So often our relationship with food becomes distorted due to our propensity to use food as a coping strategy.
As food is traditionally an important part of celebrations (i.e. birthday cake) and comfort (i.e. giving a friend chocolate when they are sad) it can be easy to try and use foods at times of distress to try and replicate these same pleasant sensations. This may be a conscious or subconscious action.
So foods can give us a positive feeling as we reminisce of happy times celebrating with family and friends. Also food consumption leads to the release of neurotransmitters in the brain such as serotonin and endorphins which make us physically feel better. ; Sometimes we try to seek these positive associations from food at other times. This is often referred to as comfort eating.
While food is an important part of our social lives, rituals and traditions; at times it can create habits that aren't so helpful. People make use food as a way of coping or seek foods comfort them when feeling happy or sad or angry etc. For other people the feeling of fullness is comforting and the need to feel safe triggers over -eating.
When we work on improving our relationship with food we need to recognise that we may need to develop other ways to comfort and care for our self psychically and emotionally
Coping strategies are something that each individual develops over time. They help us to sit with negative or positive feelings (which can be hard for some people). They help us to process what has happened and move past it. Coping strategies may be many things- ideally we need to have some which will not be detrimental to our health or wellbeing in any way. A psychologist is the ideal person to support you in developing new coping strategies.
To develop new coping skills the first thing is to identify the unhelpful patterns that are already there. A food and thought diary may be useful for this, identifying times, places, situations or people where food is commonly turned to cope.
Then it is noticing when you have the urges to reach for food and doing something else instead.
These can be thought of as distractions. Though they may not be a new coping mechanism they can help people from engaging in un-helpful strategies- engage the mind in something else until the urges decrease.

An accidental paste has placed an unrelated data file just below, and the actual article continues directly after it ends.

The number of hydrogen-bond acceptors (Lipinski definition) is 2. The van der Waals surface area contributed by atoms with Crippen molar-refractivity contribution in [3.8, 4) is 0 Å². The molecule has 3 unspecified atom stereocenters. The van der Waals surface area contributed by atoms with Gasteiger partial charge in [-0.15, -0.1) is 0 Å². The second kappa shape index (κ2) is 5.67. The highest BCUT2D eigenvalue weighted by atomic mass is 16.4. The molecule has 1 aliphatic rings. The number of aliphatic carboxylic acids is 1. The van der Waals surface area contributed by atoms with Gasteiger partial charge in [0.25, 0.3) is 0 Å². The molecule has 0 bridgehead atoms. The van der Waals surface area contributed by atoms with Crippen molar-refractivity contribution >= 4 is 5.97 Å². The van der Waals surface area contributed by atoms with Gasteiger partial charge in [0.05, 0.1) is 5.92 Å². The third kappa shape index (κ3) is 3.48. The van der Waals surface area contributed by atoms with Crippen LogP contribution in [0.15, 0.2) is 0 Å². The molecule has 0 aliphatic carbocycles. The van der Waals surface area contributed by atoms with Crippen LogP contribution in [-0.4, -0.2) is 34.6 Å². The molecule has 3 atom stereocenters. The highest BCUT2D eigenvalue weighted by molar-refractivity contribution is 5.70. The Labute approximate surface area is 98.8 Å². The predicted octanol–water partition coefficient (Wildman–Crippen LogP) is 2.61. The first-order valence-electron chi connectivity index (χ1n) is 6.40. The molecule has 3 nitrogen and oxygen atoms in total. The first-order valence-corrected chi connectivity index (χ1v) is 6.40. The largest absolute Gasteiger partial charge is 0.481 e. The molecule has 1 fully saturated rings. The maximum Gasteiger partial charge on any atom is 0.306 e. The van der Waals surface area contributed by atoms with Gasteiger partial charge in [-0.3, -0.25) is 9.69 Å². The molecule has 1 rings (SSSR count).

Below is a list created by clients over many years.
Distraction involves engaging in an activity that will take your mind off the urges. You may find that you need to engage in more than one activity in order for the urge to pass, or that you need to try a few until you are able to engage fully.
*Note for those working on recovering from an eating disorder exercise is part of your treatment plan and must be discussed with your treatment team. While weight restoring or while working on compulsive activity, exercise may not be indicated - but part of recovery just like learning to listen to your appetite is reintroducing exercise is a safe and enjoyable way.
Everybody has different ways of looking after themselves and it is important that weknow what works for us so we can implement them at stressful times.
Looking after ourselves means listening to and responding to our bodies, allowing ourselves enough time to rest, relax and rejuvenate.
Some people get into the habit of giving a lot of themselves to others around them who they care for; at the cost of having time for themselves. It is important to remember that if we burnout ourselves we can't support our love ones the way we would like too. It is important to find the right balance. This can take time and practice but will have many long term positive consequences.